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Tetanus  
An ounce of prevention in a simple shot.

 

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Tetanus
An ounce of prevention in a simple shot.


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ImageIf you think back to your own childhood, you will probably remember your own parent warning you to "watch where you step— you might step on a rusty nail and get tetanus!" As annoying as the repeated warnings may have been, they were not without merit. Although rare (in part due to the prevalence of tetanus vaccinations), tetanus is a serious infection and any cut or puncture in the skin can leave the door open for the bacteria to enter the body.

Tetanus, more commonly referred to as "lockjaw," is a serious illness caused by the bacteria Clostridium tetani. According to the National Library of Medicine (NLM), the tetanus bacteria lives in the soil, dust, saliva, and manure and may enter the body through a deep cut such as one made with a knife or by stepping on a nail. The National Foundation for Infectious Diseases (NFID) adds that the bacteria may even enter the body through scratches or tiny pinpricks.The Centers for Disease Control and Prevention note the following wounds as sites for possible infection:

  • Animal bites
  • Body piercings
  • Cuts
  • Lacerations
  • Scrapes
  • Splinters
  • Surgical wounds
  • Tattoos

Once in the body, the NFID states that the tetanus bacterium produces a bacterial toxin or poison that affects the nervous system. The most common first signs of tetanus include muscle stiffness in the jaw ("lockjaw") followed by stiffness in the neck, difficulty swallowing, rigidity of the abdominal muscles, generalized spasms, sweating, and fever. Tetanus is serious and can be life-threatening, with treatment and recovery sometimes requiring extensive hospitalization.

ImageHowever tetanus is preventable through the use of a series of vaccinations given in childhood, followed by booster shots every 10 years through adulthood to keep the body's resistance to the tetanus bacteria active. According to the NFID, a new combination vaccine called Tdap protects against tetanus, diphtheria, and pertussis (whooping cough), and should be used in people between the ages of 11 and 64 instead of the Td (tetanus-diphtheria vaccine). A person cannot get tetanus from the vaccine and tetanus cannot be transmitted from one person to another.

To help prevent tetanus and diphtheria, the Centers for Disease Control and Prevention (CDC) recommends that children and adults who have received a primary series of three vaccinations should get a Td booster every ten years. The NFID adds that the following individuals should get the Tdap or Td vaccination:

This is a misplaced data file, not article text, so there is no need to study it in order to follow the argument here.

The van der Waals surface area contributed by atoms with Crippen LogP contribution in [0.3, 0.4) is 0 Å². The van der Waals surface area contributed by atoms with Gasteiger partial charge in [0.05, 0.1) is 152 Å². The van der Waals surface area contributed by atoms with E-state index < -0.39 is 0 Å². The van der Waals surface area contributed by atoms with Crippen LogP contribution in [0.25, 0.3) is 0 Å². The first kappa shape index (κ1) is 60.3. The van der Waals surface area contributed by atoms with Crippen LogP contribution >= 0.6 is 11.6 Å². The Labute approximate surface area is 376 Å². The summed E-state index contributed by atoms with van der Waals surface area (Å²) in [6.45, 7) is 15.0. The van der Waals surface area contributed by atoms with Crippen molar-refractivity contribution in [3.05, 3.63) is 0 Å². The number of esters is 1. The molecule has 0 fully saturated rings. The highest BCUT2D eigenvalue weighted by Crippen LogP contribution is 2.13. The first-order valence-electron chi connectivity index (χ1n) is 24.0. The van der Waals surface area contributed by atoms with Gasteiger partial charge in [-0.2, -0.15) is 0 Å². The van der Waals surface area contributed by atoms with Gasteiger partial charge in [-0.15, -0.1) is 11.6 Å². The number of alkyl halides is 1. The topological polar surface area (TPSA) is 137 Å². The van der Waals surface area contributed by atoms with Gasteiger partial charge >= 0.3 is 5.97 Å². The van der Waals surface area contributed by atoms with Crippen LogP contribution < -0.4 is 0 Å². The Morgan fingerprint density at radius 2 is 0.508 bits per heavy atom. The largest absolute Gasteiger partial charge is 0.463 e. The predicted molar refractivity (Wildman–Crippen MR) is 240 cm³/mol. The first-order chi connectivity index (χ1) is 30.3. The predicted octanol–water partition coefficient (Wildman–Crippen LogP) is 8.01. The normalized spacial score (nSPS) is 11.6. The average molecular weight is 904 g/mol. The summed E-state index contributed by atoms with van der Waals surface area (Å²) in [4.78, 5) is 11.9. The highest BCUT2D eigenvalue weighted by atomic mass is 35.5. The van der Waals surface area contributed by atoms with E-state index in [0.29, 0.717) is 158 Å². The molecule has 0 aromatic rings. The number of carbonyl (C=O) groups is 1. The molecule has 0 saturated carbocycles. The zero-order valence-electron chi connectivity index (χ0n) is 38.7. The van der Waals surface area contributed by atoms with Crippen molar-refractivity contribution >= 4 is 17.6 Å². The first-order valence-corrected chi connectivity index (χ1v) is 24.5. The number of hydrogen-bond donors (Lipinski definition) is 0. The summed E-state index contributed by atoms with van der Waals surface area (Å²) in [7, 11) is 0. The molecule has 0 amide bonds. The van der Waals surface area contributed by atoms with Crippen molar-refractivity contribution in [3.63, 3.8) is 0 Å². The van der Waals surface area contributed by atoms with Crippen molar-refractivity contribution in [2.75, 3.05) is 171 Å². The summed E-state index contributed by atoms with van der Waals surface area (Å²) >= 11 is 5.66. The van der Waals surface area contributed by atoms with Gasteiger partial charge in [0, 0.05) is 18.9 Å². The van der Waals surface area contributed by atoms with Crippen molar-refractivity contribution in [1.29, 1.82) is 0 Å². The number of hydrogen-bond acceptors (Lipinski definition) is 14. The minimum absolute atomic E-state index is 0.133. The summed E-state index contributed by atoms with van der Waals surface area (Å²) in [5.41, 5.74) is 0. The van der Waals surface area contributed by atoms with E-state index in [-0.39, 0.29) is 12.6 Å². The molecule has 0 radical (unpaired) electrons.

• All adults aged 19-64 years who have not already received Tdap and have not had a Td booster immunization in the last 10 years should receive a single dose of Tdap (rather than Td). Adults 65 years and older who have not had a Td booster in the last 10 years should receive Td.
  • Adults who have never received immunization against tetanus.
  • Adults who are health care workers or who are in contact with infants under one year of age should also receive Tdap vaccine if they have not had a Td vaccination in the past two years, in order to protect against pertussis (whooping cough).
  • All adolescents and adults who deferred their regular booster during 2001-2002 due to shortages of the vaccine.
  • Adolescents aged 11-18 years who have not already received Tdap or Td should receive a single dose of Tdap (rather than Td) to add protection against pertussis (whooping cough).
  • Adults and adolescents who have recovered from tetanus disease.

Older adults and diabetics, who are at higher risk for tetanus, should also carefully review their history of tetanus immunization.

As the old adage says, "an ounce of prevention is worth a pound of cure." Consult with your family physician to see if a tetanus vaccination is recommended for your family members. Life is filled with "boo-boos," and you can help your family stay healthy and protect them from tetanus through preventative measures.

Always consult with your family physician or health care provider over any health issues or questions regarding you and your family.

Sources:
U.S. National Library of Medicine—www.nlm.nih.gov
National Foundation for Infectious Diseases—www.nfid.org
Centers for Disease Control and Prevention—www.cdc.gov

Articles are provided for the general interest of our readers. Gerber Life Insurance is not responsible for any content and recommends that you consult the appropriate professional with any questions or concerns you may have concerning any financial or health related issues.



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